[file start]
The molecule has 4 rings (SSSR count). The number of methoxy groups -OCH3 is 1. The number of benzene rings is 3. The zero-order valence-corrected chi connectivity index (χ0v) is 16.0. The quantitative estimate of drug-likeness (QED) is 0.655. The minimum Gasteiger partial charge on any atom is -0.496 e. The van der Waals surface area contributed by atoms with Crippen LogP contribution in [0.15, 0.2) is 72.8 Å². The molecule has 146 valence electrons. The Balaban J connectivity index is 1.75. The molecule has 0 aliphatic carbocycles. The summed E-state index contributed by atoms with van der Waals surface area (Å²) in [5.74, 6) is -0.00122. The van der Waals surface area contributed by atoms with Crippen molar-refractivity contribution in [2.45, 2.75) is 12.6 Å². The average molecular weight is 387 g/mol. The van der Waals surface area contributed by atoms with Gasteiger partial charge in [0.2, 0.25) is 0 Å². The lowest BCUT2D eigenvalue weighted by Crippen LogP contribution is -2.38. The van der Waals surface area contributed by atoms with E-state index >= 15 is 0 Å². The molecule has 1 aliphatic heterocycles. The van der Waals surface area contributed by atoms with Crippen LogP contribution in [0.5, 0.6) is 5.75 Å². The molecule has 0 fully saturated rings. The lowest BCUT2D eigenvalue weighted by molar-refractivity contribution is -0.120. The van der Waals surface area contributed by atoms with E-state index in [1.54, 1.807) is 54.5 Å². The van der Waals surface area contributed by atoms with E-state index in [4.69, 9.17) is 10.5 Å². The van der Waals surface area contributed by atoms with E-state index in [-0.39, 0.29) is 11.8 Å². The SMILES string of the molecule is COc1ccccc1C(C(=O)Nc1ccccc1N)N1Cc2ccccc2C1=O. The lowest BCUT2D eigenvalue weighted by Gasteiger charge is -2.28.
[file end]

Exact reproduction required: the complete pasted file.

The molecule has 4 rings (SSSR count). The number of methoxy groups -OCH3 is 1. The number of benzene rings is 3. The zero-order valence-corrected chi connectivity index (χ0v) is 16.0. The quantitative estimate of drug-likeness (QED) is 0.655. The minimum Gasteiger partial charge on any atom is -0.496 e. The van der Waals surface area contributed by atoms with Crippen LogP contribution in [0.15, 0.2) is 72.8 Å². The molecule has 146 valence electrons. The Balaban J connectivity index is 1.75. The molecule has 0 aliphatic carbocycles. The summed E-state index contributed by atoms with van der Waals surface area (Å²) in [5.74, 6) is -0.00122. The van der Waals surface area contributed by atoms with Crippen molar-refractivity contribution in [2.45, 2.75) is 12.6 Å². The average molecular weight is 387 g/mol. The van der Waals surface area contributed by atoms with Gasteiger partial charge in [0.2, 0.25) is 0 Å². The lowest BCUT2D eigenvalue weighted by Crippen LogP contribution is -2.38. The van der Waals surface area contributed by atoms with E-state index >= 15 is 0 Å². The molecule has 1 aliphatic heterocycles. The van der Waals surface area contributed by atoms with Crippen LogP contribution in [0.5, 0.6) is 5.75 Å². The molecule has 0 fully saturated rings. The lowest BCUT2D eigenvalue weighted by molar-refractivity contribution is -0.120. The van der Waals surface area contributed by atoms with E-state index in [1.54, 1.807) is 54.5 Å². The van der Waals surface area contributed by atoms with E-state index in [4.69, 9.17) is 10.5 Å². The van der Waals surface area contributed by atoms with E-state index in [-0.39, 0.29) is 11.8 Å². The SMILES string of the molecule is COc1ccccc1C(C(=O)Nc1ccccc1N)N1Cc2ccccc2C1=O. The lowest BCUT2D eigenvalue weighted by Gasteiger charge is -2.28.